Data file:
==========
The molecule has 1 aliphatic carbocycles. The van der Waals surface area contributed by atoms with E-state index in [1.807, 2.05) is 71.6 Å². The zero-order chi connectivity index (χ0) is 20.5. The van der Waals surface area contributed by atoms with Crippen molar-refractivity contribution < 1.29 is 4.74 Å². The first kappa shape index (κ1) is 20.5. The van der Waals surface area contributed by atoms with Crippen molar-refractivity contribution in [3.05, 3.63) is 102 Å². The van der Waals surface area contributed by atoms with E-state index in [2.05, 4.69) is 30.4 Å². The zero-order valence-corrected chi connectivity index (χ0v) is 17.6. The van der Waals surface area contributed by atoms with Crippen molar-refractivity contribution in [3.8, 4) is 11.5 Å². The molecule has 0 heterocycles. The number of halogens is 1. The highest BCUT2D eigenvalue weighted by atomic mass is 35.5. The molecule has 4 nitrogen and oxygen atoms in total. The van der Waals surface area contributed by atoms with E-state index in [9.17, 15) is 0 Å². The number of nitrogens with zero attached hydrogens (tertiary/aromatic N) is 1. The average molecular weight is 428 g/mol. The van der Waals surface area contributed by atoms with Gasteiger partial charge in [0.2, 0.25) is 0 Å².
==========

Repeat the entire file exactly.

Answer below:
The molecule has 1 aliphatic carbocycles. The van der Waals surface area contributed by atoms with E-state index in [1.807, 2.05) is 71.6 Å². The zero-order chi connectivity index (χ0) is 20.5. The van der Waals surface area contributed by atoms with Crippen molar-refractivity contribution < 1.29 is 4.74 Å². The first kappa shape index (κ1) is 20.5. The van der Waals surface area contributed by atoms with Crippen molar-refractivity contribution in [3.05, 3.63) is 102 Å². The van der Waals surface area contributed by atoms with E-state index in [2.05, 4.69) is 30.4 Å². The zero-order valence-corrected chi connectivity index (χ0v) is 17.6. The van der Waals surface area contributed by atoms with Crippen molar-refractivity contribution in [3.8, 4) is 11.5 Å². The molecule has 0 heterocycles. The number of halogens is 1. The highest BCUT2D eigenvalue weighted by atomic mass is 35.5. The molecule has 4 nitrogen and oxygen atoms in total. The van der Waals surface area contributed by atoms with E-state index in [9.17, 15) is 0 Å². The number of nitrogens with zero attached hydrogens (tertiary/aromatic N) is 1. The average molecular weight is 428 g/mol. The van der Waals surface area contributed by atoms with Gasteiger partial charge in [0.2, 0.25) is 0 Å².